far as the rest of it went – by the rest of it I mean novels – as I’ve mentioned, everyone enters the scene at a certain point in time and also in a certain place, and this was Canada in the late 1950s. Everything has changed now, of course, and in my country a six-figure advance is within reach of the favoured young novelist; but such things were out of the question then. There were few local publishers, and those few made their living from acting as agents for imported work, and from selling school texts. They weren’t inclined to take risks, since there wasn’t much demand for indigenous writing. The colonial mentality was still in force, meaning that the Great Good Place for the arts was thought to be somewhere else, such as London, Paris, or New York, and if you were a Canadian writer you were assumed by your countryfolk to be not only inferior, but pitiable, pathetic, and pretentious. Wyndham Lewis, who sat out the war in Toronto, was asked by a local matron where he was living, and when he told her, she said, “Mr. Lewis, that is not a very fashionable address.” “Madam,” replied the writer, “Toronto is not a very fashionable address.” Nor was it at the time I began writing. If you wanted to be a serious writer, you had to do it for art’s sake, because there was faint hope of being able to do it for money.
By the time I was twenty I knew some people who wrote, but not one of them expected to make a living at it. To get even a crumb fallen from the literary movable feast, you’d have to publish outside the country, and that meant you would have to write something that might snare you a foreign publisher. It went without saying that these foreign publishers were not much interested in Canada. Voltaire’s dismissal of the place – “quelques arpents de
neige” – was still the consensus. James Joyce’s well-known triple-barreled slogan, “silence, exile, and cunning,”
5 had a distinct resonance for aspiring Canadian writers, especially the exile part of it.
Thus my generation was doomed, faute de mieux, to a devotion to art for its own sake, though we had by no means explored the history and iconography of that position. If we had, we might have thought that our remoteness from the temptations of Mammon was good for us: there were those who held that money, although necessary for life, was a necessary evil, at least for an artist. Starve in a garret, get some visions. However, to stay alive, one had to have at least a bit of loot – best if it was inherited, because then one didn’t have to grub around for it and demean oneself; but to write for money, or even to be thought to have done so, put you in the prostitute category.
So it remains in certain quarters to this day. I can still hear the sneer in the tone of the Parisian intellectual who asked me, “Is it true you write the bestsellers?” “Not on purpose,” I replied somewhat coyly. Also somewhat defensively, for I knew these equations as well as he did, and was thoroughly acquainted with both kinds of snobbery: that which ascribes value to a book because it makes lots of money, and that which ascribes value to a book because it doesn’t. For the young writer who has purist ambitions, who wants to be authentic, who wants to be an artist of some sort, it’s a Catch-22, especially when society in general shares the view expressed in the Eudora Welty story, “The Petrified Man” – “’If you’re so smart, why ain’t you rich?’”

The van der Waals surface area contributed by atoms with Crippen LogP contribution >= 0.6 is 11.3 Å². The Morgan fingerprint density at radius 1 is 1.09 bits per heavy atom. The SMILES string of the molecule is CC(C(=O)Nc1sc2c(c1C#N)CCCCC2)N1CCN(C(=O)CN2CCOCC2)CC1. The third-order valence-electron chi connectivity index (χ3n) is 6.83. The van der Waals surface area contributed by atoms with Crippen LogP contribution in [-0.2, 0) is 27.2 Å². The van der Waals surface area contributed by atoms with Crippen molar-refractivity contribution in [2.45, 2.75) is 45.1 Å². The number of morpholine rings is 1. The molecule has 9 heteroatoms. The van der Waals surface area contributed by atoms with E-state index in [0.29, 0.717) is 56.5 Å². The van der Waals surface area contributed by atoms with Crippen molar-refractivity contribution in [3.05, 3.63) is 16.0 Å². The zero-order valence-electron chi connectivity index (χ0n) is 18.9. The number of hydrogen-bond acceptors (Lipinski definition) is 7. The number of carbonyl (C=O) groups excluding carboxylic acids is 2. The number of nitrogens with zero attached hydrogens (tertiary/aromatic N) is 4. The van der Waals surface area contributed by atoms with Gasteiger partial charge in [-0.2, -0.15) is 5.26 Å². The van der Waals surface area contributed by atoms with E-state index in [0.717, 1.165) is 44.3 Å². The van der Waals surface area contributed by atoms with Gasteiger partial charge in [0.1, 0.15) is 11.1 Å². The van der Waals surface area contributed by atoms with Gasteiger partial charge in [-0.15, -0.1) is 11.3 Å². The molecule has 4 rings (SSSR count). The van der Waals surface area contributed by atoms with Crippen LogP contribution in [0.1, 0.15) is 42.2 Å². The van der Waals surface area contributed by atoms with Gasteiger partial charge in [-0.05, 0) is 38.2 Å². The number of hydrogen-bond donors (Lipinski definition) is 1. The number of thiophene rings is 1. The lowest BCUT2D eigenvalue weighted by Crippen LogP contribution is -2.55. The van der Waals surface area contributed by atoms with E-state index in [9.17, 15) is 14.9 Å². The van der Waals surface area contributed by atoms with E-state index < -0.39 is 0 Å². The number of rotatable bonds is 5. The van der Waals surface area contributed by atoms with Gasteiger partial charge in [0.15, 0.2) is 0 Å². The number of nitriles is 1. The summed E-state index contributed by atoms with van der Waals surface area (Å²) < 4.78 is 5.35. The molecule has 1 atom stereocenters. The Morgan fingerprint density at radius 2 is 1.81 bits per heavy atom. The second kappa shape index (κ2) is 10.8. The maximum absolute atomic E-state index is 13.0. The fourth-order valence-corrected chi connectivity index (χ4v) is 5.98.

Either poor and real, and rich and a sell-out with a price-tag on your soul. So goes the mythology.
In fact, as Lewis Hyde has so definitively pointed out in his book
The Gift: Imagination and the Erotic Life of
Property,7 any equation that tries to connect literary value and money is juggling apples and oranges. Chekhov began his career by writing exclusively for money, and never for any other reason. Does that make him ignoble? Shakespeare wrote for the stage, much of the time, and naturally he cranked out stuff he thought would appeal to his audience. Once he got his start, Charles Dickens tossed his day job and lived by the pen. Jane Austen and Emily Brontė didn’t, though they wouldn’t have minded some extra cash. But you can’t say any one of these is a better or worse artist simply because of the money factor.
Nevertheless, as Hyde points out, the part of any poem or novel that makes it a work of art doesn’t derive its value from the realm of market exchange. It comes from the realm of gift, which has altogether different modes of operating. A gift is not weighed and measured, nor can it be bought. It can’t be expected or demanded; rather it is granted, or else not. In theological terms it’s a grace, proceeding from the fullness of being. One can pray for it, but one’s prayer will not therefore be answered. If this were not so, there would never be any writer’s block. The composition of a novel may be one part inspiration and nine parts perspiration, but that one part inspiration is essential if the work is to live as art. (The parts vary for poetry, but both are still involved.)
There are four ways of arranging literary worth and money: good books that make money; bad books that make money; good books that don’t make money; bad books that don’t make money. Those are the only four combinations. All are possible.
Again according to Hyde, the serious artist would be well advised to acquire an agent who can mediate between the realm of art and that of money; this saves the writer from any undignified and contaminating haggling on his own behalf. He may thus remain modestly apart, single in intent and pure in heart, while others with more mercenary talents bid him up and knock him down, behind closed doors.
Lacking such protection, he will have to maintain a very firm division in his own soul. It is a case of rendering unto Caesar what is his, and then paying your respects to the other one – or the other ones – who are in charge of
non-Caesarly artistic affairs. One half keeps the accounts, the other worships at the shrine.
|| Elmore Leonard,
Get Shorty (New York: Delta, Dell, 1990), p.176.
|| Maxwell Perkins (1884-1947), as editor-in-chief of Scribners, was the archetypal nurturing editor who published works by Ernest Hemingway, F. Scott Fitzgerald, and Thomas Wolfe. The character of Foxhall Edwards in Wolfe’s
You Can’t Go Home Again (1941) is thought to be based on him.
|| A paraphrase of the well-known couplet, “He who fights and runs away / Will live to fight another day.”
|| Cyril Connolloy,
Enemies of Promise (Harmondsworth, Middlesex: Penguin, 1961).
|| James Joyce,
A Portrait of the Artist as a Young Man (New York: Penguin, 1993), p.241.
|| Eudora Welty, “The Petrified Man,” Selected Stories of Eudora Welty
(New York: The Modern Library, 1943), p.55.
|| Lewis Hyde,
The Gift: Imagination and the Erotic Life of Property (New York: Vintage, Random House, 1979, 1983).